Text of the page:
Features

thebeardedladyproject.com

A University of Wyoming scientist has created a documentary to celebrate women in paleontology.

Ellen Currano said she and a friend, filmmaker Lexi Jameison Marsh, conceived of the project after a hard day in their separate fields. Both women had felt like outsiders who were not taken as seriously as their male colleagues.

Richard Cahan

A new book compiles government photos of Japanese-Americans in World War II incarceration camps, including Heart Mountain in Wyoming. For the first time, some of the people in the photos have been interviewed. 

Those interviews are included in Un-American: The Incarceration of Japanese Americans During World War II. Author Richard Cahan joined Wyoming Public Radio’s Erin Jones to talk about the stories of the photos.

National Museum of Wildlife Art

Adam Duncan Harris is the curator of art and research at the National Museum of Wildlife Art, and is a recipient of one of the 2017 Governor’s Art Awards. He sat down with Wyoming Public Radio’s Caroline Ballard to talk about the award and his approach to managing the museum's collection. 

Watch Wyoming's Entries For NPR's 2017 Tiny Desk Contest

Jan 30, 2017
NPR

As you may know, NPR put out another call for undiscovered bands to enter a contest to play a Tiny Desk Concert in Washington, D.C. A number of Wyoming musicians filmed themselves behind—and in front of—their own ‘desks’. Check out all of the entries here

Here are the Cowboy State's contest entries:

Flickr Creative Commons

A bill to incentivize movie production companies to film in Wyoming passed the Wyoming Senate today. 

Senate File 24 will give the Wyoming Tourism Board more flexibility when it comes to reimbursing certain costs of film making to production companies, and investments in those production companies.

Douglas Senator Brian Boner said movie production itself won't bring revenue directly into the state, but it could attract tourism.

Courtesy Wyoming Humanities Council

For the past few years, the Wyoming Humanities Council has put on a series of events called “Ignite” where locals gave short multimedia presentations in a format similar to TED-talks. This year, the council is kicking off another series of presentations in Cheyenne, Casper, and Laramie with a name change and a shift in focus to storytelling. Jason Burge joined Wyoming Public Radio’s Caroline Ballard to talk about some of these changes.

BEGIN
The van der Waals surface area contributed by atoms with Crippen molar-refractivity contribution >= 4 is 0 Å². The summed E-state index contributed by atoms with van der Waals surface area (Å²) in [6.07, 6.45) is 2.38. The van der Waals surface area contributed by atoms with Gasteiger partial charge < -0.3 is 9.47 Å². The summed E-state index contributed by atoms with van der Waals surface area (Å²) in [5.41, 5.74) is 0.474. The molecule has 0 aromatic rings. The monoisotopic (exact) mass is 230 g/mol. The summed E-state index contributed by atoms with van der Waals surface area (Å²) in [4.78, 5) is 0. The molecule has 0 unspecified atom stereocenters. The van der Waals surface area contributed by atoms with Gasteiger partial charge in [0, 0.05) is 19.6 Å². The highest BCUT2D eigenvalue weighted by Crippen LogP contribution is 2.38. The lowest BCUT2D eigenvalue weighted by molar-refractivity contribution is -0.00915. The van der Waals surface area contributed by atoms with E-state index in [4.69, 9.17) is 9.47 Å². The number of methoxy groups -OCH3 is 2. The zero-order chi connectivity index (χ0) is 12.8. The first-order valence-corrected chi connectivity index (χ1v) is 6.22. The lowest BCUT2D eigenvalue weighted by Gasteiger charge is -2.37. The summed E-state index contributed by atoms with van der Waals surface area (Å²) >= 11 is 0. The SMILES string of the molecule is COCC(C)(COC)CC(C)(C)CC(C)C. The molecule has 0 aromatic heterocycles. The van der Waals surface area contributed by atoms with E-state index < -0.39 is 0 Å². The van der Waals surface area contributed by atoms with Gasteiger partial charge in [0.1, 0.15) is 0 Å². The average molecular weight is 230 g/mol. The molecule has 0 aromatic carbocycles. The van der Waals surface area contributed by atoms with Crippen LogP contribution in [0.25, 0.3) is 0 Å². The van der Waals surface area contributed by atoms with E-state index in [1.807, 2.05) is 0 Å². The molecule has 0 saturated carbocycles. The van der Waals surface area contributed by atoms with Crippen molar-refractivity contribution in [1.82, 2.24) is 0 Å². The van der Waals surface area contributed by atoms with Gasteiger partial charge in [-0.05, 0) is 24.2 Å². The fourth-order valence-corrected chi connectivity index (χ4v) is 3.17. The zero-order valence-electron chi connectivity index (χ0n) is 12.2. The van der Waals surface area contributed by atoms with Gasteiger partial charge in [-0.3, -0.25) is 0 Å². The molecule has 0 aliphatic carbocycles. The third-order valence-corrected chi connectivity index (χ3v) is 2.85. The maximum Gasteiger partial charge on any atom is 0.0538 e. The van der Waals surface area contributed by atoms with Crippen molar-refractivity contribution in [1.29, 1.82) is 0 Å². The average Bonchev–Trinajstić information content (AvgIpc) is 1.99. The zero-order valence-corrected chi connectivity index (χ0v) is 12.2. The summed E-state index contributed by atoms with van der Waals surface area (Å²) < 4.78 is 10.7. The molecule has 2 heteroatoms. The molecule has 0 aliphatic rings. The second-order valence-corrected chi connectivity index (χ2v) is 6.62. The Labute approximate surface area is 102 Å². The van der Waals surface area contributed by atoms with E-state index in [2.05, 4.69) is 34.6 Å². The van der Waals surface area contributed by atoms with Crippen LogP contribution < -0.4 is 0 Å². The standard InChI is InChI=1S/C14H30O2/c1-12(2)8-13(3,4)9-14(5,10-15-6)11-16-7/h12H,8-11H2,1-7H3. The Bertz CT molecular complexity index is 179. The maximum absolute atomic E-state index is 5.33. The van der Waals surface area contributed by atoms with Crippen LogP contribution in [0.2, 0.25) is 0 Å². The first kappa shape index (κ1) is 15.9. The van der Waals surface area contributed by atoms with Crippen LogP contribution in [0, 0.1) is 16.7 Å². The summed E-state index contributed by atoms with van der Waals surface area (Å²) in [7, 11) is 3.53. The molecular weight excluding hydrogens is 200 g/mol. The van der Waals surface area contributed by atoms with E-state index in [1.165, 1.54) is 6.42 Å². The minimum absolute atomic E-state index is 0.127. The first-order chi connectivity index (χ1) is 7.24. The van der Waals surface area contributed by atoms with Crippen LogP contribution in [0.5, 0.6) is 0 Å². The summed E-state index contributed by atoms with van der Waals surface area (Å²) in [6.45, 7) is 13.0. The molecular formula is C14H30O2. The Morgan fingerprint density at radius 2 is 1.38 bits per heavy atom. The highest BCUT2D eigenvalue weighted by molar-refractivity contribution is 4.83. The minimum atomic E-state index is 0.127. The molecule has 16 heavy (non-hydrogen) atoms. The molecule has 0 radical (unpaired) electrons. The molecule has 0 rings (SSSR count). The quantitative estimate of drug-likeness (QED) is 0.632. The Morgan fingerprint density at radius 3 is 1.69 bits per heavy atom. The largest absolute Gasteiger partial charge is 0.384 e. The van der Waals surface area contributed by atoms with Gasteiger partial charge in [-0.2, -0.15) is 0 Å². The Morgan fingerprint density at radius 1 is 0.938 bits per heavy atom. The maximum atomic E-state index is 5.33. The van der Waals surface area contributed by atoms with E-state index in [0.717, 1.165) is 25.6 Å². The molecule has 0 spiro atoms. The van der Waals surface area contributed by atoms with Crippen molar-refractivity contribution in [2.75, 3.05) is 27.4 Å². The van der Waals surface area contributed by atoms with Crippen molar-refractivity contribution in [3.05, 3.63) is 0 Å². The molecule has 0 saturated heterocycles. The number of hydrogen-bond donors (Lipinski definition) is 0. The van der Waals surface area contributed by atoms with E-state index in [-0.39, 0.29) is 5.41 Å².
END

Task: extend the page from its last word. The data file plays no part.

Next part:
University of Wyoming Cultural Programs

  

As the University of Wyoming begins another semester, a new line-up of cultural programming at the school is on the horizon. Janelle Fletcher is the director of Fine Arts Outreach and Cultural Programs at the University of Wyoming, and she joined Wyoming Public Radio’s Caroline Ballard to talk about what Spring 2017 has in store for students and the public.

 

  

On Monday, January 16 at 9 p.m., Wyoming PBS will air a new documentary set in Wyoming called What Was Ours, directed by Mat Hames. It’s about three Native Americans on the Wind River Indian Reservation and their relationship to artifacts and ceremonial objects and how hard it can be to keep such things within the tribe. Wyoming Public Radio’s Melodie Edwards spoke with two people who appear in the film, Northern Arapaho members Jordan Dresser and former Powwow Princess Mikala Sunrhodes.

Buffalo Bill Center of the West

William F. Cody, also known as Buffalo Bill, died in Denver, Colorado on January 10, 1917.  One hundred years later, his name adorns a 300,000 square foot museum complex in Cody, Wyoming: The Buffalo Bill Center of the West.

That complex holds a Buffalo Bill Museum, but it also houses a research library and four other Museums, featuring Western Art, Plains Indians, guns, and the wildlife and wild places of the Yellowstone area. What else did the world famous showman leave behind?

Flickr

A new documentary will air on PBS that tells the biographical story of Clara Brown, a former slave who came west and made a fortune. The film Clara: Angel of the Rockies was a winner of PBS’s “To The Contrary: All About Women” film festival in the women’s U.S. history category.

Its creator Patricia McInroy grew up in Wyoming and went to Casper College. She joined Wyoming Public Radio's Caroline Ballard to talk about Clara Brown's life and the upcoming documentary.

Clara: Angel of the Rockies will air on Wyoming PBS Sunday, January 8 at 11 a.m.

Poll Results: Listeners Pick The Best Music Of 2016

Jan 2, 2017
Courtesy of the artists

The Best Music Of 2016

We asked listeners to vote from two lists: AAA and Wyoming albums. We received an abundance of votes this year! Thanks to everyone who voted and thank you for listening to Wyoming Sounds. Here are their picks for the best music of 2016:

Top 20 AAA

Flickr

PBS will air a documentary created by Wyoming native Patricia McInroy. Her film Clara: Angel of the Rockies was the winner of PBS’s “To The Contrary: All About Women” film festival in the women’s U.S. history category.

The documentary tells the story of Clara Brown, a former slave who came to Colorado and set up a laundry business for miners, eventually making a fortune. McInroy said Brown ended up winning over almost everyone she met because of her kindness, earning her the nickname “Angel of the Rockies.”

Brad Watson

UW creative writing professor Brad Watson is out with a new novel that’s been long-listed for this year’s National Book Award.

As he tells Wyoming Public Radio’s Erin Jones, Miss Jane is about a woman living in rural Mississippi in the early 1900s, with a rare congenital disorder that renders her incontinent and unable to reproduce.

Maggie Mullen